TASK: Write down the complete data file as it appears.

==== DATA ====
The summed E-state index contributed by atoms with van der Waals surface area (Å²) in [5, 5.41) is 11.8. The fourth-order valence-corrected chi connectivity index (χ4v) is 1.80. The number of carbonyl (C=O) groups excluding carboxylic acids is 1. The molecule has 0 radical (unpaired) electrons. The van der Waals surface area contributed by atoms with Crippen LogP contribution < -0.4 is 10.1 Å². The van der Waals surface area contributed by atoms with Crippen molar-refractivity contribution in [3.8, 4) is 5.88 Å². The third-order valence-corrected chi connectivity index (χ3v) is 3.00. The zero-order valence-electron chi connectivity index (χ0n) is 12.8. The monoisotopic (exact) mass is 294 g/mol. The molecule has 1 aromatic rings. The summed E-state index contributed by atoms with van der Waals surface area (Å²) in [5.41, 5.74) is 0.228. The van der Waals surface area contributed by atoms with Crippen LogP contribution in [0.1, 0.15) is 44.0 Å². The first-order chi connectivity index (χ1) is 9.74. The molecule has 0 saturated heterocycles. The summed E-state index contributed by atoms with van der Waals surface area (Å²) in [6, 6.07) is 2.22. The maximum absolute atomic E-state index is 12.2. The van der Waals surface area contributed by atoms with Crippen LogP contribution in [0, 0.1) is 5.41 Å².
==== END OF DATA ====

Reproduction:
The summed E-state index contributed by atoms with van der Waals surface area (Å²) in [5, 5.41) is 11.8. The fourth-order valence-corrected chi connectivity index (χ4v) is 1.80. The number of carbonyl (C=O) groups excluding carboxylic acids is 1. The molecule has 0 radical (unpaired) electrons. The van der Waals surface area contributed by atoms with Crippen LogP contribution < -0.4 is 10.1 Å². The van der Waals surface area contributed by atoms with Crippen molar-refractivity contribution in [3.8, 4) is 5.88 Å². The third-order valence-corrected chi connectivity index (χ3v) is 3.00. The zero-order valence-electron chi connectivity index (χ0n) is 12.8. The monoisotopic (exact) mass is 294 g/mol. The molecule has 1 aromatic rings. The summed E-state index contributed by atoms with van der Waals surface area (Å²) in [5.41, 5.74) is 0.228. The van der Waals surface area contributed by atoms with Crippen LogP contribution in [0.1, 0.15) is 44.0 Å². The first-order chi connectivity index (χ1) is 9.74. The molecule has 0 saturated heterocycles. The summed E-state index contributed by atoms with van der Waals surface area (Å²) in [6, 6.07) is 2.22. The maximum absolute atomic E-state index is 12.2. The van der Waals surface area contributed by atoms with Crippen LogP contribution in [0, 0.1) is 5.41 Å².